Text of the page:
Featured eBooks
Life After Government
Securing the Government Cloud
The Cybersecurity Challenge
New agreement leases drug flops to NIH for further study

Under agreement, firms will let NIH commission new studies on old drugs.

The federal government said on Thursday that it will team up even more closely with drug companies to test old drugs for new uses. The National Institutes of Health’s National Center for Advancing Translational Sciences signed a deal with Pfizer, AstraZeneca, and Eli Lilly and Co. under which the drug companies agreed to make dozens of compounds available for NIH-funded testing.  

"Clearly, we need to speed the pace at which we are turning discoveries into better health outcomes," NIH Director Francis Collins said in a statement.

NIH already often does the basic, most risky research on potential new drugs and then licenses them to companies to develop into commercial products. Under this new agreement, the companies will let NIH commission studies on compounds that flopped.

The hope is that a drug that failed against one disease might work against another. The first AIDS drug, AZT, is an example. It didn’t work against cancer but it fights the human immunodeficiency virus. Viagra’s extra properties were discovered when it was being tested against heart disease; now it’s an impotence drug.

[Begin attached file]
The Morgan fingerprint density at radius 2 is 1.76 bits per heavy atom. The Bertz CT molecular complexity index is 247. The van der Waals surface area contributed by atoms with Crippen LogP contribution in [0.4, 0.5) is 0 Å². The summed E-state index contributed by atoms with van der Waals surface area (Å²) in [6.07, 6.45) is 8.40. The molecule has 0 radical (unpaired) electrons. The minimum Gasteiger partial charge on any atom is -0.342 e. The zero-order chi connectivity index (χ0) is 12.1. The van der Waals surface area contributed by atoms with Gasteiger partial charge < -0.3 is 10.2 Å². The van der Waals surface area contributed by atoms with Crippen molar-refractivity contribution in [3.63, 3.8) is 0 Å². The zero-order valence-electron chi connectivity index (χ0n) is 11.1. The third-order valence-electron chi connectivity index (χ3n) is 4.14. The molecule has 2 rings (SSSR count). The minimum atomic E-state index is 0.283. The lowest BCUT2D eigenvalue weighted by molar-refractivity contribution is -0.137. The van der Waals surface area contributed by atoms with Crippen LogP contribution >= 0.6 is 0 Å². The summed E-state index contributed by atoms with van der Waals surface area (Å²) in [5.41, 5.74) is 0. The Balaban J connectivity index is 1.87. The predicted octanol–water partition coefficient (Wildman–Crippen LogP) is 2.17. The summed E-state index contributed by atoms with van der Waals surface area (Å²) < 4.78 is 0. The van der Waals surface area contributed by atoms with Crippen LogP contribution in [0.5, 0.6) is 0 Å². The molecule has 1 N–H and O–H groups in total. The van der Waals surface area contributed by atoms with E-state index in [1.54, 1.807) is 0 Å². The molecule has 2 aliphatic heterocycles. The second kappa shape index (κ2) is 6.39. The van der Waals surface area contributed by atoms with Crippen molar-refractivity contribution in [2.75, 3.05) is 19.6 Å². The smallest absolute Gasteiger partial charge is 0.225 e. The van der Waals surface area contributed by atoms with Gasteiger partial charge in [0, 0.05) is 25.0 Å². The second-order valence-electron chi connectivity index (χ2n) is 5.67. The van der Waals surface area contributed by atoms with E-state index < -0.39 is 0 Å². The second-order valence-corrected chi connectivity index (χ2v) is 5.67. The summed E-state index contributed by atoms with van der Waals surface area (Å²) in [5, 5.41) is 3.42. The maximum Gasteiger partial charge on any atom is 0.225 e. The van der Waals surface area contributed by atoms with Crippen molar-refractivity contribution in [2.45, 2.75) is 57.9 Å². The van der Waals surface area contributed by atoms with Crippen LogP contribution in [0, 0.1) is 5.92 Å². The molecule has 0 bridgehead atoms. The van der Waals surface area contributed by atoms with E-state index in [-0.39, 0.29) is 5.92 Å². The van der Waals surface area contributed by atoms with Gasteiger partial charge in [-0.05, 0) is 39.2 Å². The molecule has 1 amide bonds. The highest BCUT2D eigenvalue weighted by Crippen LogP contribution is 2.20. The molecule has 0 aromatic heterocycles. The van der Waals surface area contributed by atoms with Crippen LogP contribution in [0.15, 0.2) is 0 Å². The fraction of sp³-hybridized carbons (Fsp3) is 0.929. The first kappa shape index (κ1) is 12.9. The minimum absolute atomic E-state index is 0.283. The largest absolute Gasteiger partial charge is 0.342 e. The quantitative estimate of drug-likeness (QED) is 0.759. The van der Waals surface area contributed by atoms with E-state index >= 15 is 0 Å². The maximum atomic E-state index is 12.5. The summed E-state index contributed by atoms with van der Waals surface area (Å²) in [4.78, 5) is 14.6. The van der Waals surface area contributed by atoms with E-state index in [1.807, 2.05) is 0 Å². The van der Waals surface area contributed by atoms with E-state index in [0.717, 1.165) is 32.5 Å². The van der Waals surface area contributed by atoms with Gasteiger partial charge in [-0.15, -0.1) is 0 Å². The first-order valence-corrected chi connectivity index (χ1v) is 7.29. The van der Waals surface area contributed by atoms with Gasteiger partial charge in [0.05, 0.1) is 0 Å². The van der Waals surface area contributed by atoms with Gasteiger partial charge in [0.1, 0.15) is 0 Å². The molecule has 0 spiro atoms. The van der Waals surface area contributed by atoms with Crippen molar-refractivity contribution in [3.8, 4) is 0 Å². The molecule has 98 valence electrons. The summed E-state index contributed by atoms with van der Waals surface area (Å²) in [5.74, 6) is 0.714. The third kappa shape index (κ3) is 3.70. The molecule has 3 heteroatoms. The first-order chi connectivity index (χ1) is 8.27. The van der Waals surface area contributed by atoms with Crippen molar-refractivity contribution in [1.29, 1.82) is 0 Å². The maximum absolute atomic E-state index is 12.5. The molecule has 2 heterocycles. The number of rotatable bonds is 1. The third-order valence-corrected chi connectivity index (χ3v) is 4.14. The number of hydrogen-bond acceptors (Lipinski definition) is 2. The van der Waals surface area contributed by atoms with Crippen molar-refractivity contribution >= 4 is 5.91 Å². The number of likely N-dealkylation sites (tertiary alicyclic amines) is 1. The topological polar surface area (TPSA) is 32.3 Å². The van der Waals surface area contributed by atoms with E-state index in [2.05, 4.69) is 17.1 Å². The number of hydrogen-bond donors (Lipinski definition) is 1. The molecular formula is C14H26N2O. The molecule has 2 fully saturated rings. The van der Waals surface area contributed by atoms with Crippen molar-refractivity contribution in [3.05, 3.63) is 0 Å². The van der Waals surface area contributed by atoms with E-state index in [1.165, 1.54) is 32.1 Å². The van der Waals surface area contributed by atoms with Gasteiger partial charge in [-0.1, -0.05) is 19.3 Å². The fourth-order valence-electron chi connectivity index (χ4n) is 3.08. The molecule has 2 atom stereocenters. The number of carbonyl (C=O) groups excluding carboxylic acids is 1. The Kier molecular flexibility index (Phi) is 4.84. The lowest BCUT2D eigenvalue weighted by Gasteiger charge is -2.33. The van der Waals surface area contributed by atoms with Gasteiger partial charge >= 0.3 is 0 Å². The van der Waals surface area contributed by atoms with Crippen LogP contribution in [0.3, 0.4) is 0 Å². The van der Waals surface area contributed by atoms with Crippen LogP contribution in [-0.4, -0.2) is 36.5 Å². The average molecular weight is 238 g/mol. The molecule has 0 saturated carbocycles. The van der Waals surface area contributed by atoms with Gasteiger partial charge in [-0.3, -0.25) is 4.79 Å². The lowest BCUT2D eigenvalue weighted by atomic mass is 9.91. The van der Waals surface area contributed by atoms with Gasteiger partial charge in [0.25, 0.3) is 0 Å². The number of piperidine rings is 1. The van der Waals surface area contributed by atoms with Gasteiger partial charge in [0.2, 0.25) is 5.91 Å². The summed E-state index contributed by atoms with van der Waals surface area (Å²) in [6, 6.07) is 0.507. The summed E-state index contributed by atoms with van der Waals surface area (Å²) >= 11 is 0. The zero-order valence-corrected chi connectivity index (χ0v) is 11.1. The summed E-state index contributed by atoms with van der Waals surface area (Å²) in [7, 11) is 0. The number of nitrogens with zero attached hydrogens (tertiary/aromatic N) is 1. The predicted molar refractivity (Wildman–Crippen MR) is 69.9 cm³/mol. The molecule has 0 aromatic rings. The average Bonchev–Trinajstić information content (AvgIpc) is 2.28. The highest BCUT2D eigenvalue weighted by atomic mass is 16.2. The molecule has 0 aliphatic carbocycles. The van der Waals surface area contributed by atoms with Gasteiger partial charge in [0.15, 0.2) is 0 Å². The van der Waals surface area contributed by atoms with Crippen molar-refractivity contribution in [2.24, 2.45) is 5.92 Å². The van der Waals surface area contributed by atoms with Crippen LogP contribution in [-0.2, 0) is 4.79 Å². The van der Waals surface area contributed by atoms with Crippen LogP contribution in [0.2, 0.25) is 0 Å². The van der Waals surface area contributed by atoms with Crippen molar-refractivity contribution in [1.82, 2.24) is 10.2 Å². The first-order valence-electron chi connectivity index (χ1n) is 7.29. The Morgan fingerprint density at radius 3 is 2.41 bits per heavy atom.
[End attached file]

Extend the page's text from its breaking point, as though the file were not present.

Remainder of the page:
"Americans are eagerly awaiting the next generation of cures and treatments to help them live longer and healthier lives. To accelerate our nation's therapeutic development process, it is essential that we forge strong, innovative, and strategic partnerships across government, academia, and industry," said Health and Human Services Secretary Kathleen Sebelius.

NIH says that while researchers have identified the causes of more than 4,500 diseases, effective treatments exist for only about 250 of them.

"Discovering and developing new medicines, regardless of the therapeutic area being studied, is a complex and expensive process, and we look forward to collaborating with the NIH and academia for the benefit of the patients we all serve,” said Lilly’s Jan Lundberg.

NEXT STORY: Progressive Discipline